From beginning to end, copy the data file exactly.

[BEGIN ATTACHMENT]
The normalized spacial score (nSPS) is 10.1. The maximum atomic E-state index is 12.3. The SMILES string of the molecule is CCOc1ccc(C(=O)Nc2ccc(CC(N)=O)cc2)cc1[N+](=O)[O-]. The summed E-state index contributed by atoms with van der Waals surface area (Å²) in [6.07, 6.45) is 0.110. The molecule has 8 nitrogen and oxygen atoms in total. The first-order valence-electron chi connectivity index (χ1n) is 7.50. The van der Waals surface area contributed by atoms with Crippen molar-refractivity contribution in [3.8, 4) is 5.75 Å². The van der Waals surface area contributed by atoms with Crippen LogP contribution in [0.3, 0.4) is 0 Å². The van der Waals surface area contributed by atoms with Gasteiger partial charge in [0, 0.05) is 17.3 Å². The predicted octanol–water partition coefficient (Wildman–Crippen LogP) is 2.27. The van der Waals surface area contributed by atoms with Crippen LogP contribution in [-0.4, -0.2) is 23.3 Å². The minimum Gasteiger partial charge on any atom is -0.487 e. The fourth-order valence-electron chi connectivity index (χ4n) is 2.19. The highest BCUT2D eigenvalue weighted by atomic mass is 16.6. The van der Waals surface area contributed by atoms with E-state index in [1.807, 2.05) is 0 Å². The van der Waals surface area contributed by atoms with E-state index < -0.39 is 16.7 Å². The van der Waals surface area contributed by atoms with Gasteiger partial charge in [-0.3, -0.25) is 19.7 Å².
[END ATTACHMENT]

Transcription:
The normalized spacial score (nSPS) is 10.1. The maximum atomic E-state index is 12.3. The SMILES string of the molecule is CCOc1ccc(C(=O)Nc2ccc(CC(N)=O)cc2)cc1[N+](=O)[O-]. The summed E-state index contributed by atoms with van der Waals surface area (Å²) in [6.07, 6.45) is 0.110. The molecule has 8 nitrogen and oxygen atoms in total. The first-order valence-electron chi connectivity index (χ1n) is 7.50. The van der Waals surface area contributed by atoms with Crippen molar-refractivity contribution in [3.8, 4) is 5.75 Å². The van der Waals surface area contributed by atoms with Crippen LogP contribution in [0.3, 0.4) is 0 Å². The van der Waals surface area contributed by atoms with Gasteiger partial charge in [0, 0.05) is 17.3 Å². The predicted octanol–water partition coefficient (Wildman–Crippen LogP) is 2.27. The van der Waals surface area contributed by atoms with Crippen LogP contribution in [-0.4, -0.2) is 23.3 Å². The minimum Gasteiger partial charge on any atom is -0.487 e. The fourth-order valence-electron chi connectivity index (χ4n) is 2.19. The highest BCUT2D eigenvalue weighted by atomic mass is 16.6. The van der Waals surface area contributed by atoms with E-state index in [1.807, 2.05) is 0 Å². The van der Waals surface area contributed by atoms with E-state index < -0.39 is 16.7 Å². The van der Waals surface area contributed by atoms with Gasteiger partial charge in [-0.3, -0.25) is 19.7 Å².